What stops Asian instos from investing in munis

Despite recent record inflows into US municipal bonds, a lack of familiarity and heavy due diligence efforts have held back Asian investors’ interests in the asset class.
What stops Asian instos from investing in munis

The record inflows into US municipals – or fondly referred to as munis – have earned the asset class several mentions on global news headlines, but that doesn’t mean that Asian investors have fully warmed up to these assets just yet.

While they have proven to be very popular among Korean institutional investors, a Thai insurer told AsianInvestor that the country’s insurance companies don’t typically invest in munis, primarily due to the lack of familiarity.

“Munis have certain tax advantages for US investors. [But] we don’t really look for those,” the executive said, and added that his company prefers US dollar investment grade corporate bonds.

Munis saw a total $18 billion inflow last year, double that of 2018’s $9 billion outflow, according to data from Refintiv. In terms of performance, the S&P Municipal Bond Index has posted 4.51%, 3.46% and 4.45% annualised returns over a three-year, five-year and ten-year period respectively as of January 10.

A nearly $4 trillion market, there are more than 50,000 different issuers but they have a varying degree of credit quality.

John Miller
John Miller

“Fundamental credit work is heavily dependent on understanding local economic conditions and dynamics – an area where it can be difficult for new investors to develop expertise,” said John Miller, head of Nuveen municipals. About a quarter of the firm’s $17 billion institutional assets in municipal bonds come from Asia.

In addition, disclosure is often made on an annual basis, making it less timely than it is for corporate issuers, which publish quarterly results, Miller said, adding that munis are largely done over the counter. The accounting method municipal issuers use is also different from that of corporate issuers.

“It can be difficult for new entrants with limited resources to try to suddenly gain access to the market with confidence,” he said.

Given that obligations of Asian asset owners are generally denominated in local currency, currency risks are bound to arise when making allocations overseas. If investors opt for a hedged exposure, the costs can “erode the potential income benefits,” said Cynthia Clemson, co-director at Eaton Vance municipal bond investments. Though she added that some investors are willing to take on the exposure without a hedge.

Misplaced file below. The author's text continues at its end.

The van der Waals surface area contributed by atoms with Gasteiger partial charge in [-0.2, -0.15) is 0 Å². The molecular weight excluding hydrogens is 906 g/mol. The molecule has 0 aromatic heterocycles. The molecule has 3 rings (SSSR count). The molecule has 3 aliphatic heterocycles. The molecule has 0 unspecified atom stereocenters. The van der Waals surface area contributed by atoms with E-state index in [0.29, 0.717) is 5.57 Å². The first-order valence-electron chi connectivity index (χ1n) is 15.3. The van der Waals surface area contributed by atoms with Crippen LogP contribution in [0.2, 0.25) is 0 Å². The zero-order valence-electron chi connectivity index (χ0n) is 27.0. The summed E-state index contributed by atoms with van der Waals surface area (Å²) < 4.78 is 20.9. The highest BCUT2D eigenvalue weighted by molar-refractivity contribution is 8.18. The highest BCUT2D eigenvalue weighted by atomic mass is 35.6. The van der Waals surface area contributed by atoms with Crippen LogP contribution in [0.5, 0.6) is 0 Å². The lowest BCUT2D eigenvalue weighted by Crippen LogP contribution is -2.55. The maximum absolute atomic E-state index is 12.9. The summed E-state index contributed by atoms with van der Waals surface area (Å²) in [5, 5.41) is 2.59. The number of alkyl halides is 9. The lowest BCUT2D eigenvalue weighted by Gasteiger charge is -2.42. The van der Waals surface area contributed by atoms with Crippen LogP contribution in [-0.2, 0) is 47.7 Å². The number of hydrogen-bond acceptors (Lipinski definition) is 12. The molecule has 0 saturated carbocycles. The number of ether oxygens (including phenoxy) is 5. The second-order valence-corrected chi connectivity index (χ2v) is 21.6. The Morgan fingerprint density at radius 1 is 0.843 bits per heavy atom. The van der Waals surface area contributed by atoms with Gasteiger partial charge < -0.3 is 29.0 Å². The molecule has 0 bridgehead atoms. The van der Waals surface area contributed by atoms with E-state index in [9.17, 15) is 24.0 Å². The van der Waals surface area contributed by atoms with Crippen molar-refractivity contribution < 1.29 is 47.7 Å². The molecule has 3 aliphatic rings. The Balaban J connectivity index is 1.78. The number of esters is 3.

According to Merrill Lynch estimates of cross-country equivalent yields as of December 9, the yield for a five-year triple-A taxable municipal bond was -0.216% for a Japan-based institution. It would, however, increase to 0.244% and 2.166% for a 10-year and 30-year muni of the same credit quality.

“Because many [Asian investors] are new to what has historically been a market for mostly US investors, greater due diligence and understanding of the return and risk profile is required,” said Jeffrey Burger, senior portfolio manager at Mellon. Risks don't just include financial vulnerability of borrowers; investors also need to consider the vulnerability of muni borrowers to less easily considered areas, including the impact of climate change and even hacker extortion

It could also be difficult for investors to justify the efforts required to invest in munis when corporate bonds or local government bonds can provide higher yields. The S&P 500 Bond Index provided a 13.54% one-year annualised return. 

And given that munis tend to trade as a spread product to US treasuries, some volatilities in the munis market are expected as the country approaches the upcoming presidential election, said Clemson.


Cynthia Clemson
Cynthia Clemson

But the situation is likely to change as the taxable segment of the asset class has grown further, cheapening the price of these assets versus corporate bonds.

Supporting local infrastructure development has formed part of the objective of this year’s budget, including $200 billion towards improving infrastructure in the US. The majority of public infrastructure there is funded by municipal bonds.

Recent changes in US tax law and the low-rate environment have also prompted municipal issuers to refinance outstanding tax-free municipal bonds with taxable municipal bonds, Miller said. Most Asian muni investors allocate to taxable bonds.

“The supply of taxable municipal bonds was significantly higher in the fourth quarter of 2019 than it has been at any time since 2010,” he added.

“Depending on the results of the election, the Federal government may serve an enhanced role in funding infrastructure which may impact the supply of municipal bonds,” said Mellon’s Burger.

It previously saw a surge in taxable municipal issuance on the back of the Build America Bonds initiative in 2009 – more than $235 billion worth of these assets were issued in two years, Clemson said.

“Throughout most of 2018 and 2019, the taxable muni to corporate ratio rested below 100%. However, as taxable municipals cheapened during the fourth quarter, this ratio increased to 107% and ended December at its cheapest level in two years,” she added.

This can potentially provide an opportunity for investors looking to access US infrastructure assets at attractive valuations.

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